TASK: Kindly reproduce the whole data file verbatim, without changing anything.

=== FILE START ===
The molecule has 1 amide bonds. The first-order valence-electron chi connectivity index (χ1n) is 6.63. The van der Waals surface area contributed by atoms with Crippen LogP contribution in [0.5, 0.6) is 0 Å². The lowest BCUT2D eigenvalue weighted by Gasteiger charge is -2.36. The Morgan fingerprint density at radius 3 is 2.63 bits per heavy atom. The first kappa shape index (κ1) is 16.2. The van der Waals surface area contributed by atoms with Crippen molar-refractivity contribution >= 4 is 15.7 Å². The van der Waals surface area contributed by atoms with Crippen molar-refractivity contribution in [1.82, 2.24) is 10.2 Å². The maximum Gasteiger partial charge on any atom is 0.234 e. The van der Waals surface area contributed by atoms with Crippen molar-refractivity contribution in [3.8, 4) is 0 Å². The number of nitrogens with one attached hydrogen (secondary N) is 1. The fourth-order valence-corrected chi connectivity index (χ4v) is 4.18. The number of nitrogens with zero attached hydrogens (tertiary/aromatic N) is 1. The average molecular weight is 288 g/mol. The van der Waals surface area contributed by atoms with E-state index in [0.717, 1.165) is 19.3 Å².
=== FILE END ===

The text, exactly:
The molecule has 1 amide bonds. The first-order valence-electron chi connectivity index (χ1n) is 6.63. The van der Waals surface area contributed by atoms with Crippen LogP contribution in [0.5, 0.6) is 0 Å². The lowest BCUT2D eigenvalue weighted by Gasteiger charge is -2.36. The Morgan fingerprint density at radius 3 is 2.63 bits per heavy atom. The first kappa shape index (κ1) is 16.2. The van der Waals surface area contributed by atoms with Crippen molar-refractivity contribution >= 4 is 15.7 Å². The van der Waals surface area contributed by atoms with Crippen molar-refractivity contribution in [1.82, 2.24) is 10.2 Å². The maximum Gasteiger partial charge on any atom is 0.234 e. The van der Waals surface area contributed by atoms with Crippen molar-refractivity contribution in [3.8, 4) is 0 Å². The number of nitrogens with one attached hydrogen (secondary N) is 1. The fourth-order valence-corrected chi connectivity index (χ4v) is 4.18. The number of nitrogens with zero attached hydrogens (tertiary/aromatic N) is 1. The average molecular weight is 288 g/mol. The van der Waals surface area contributed by atoms with E-state index in [0.717, 1.165) is 19.3 Å².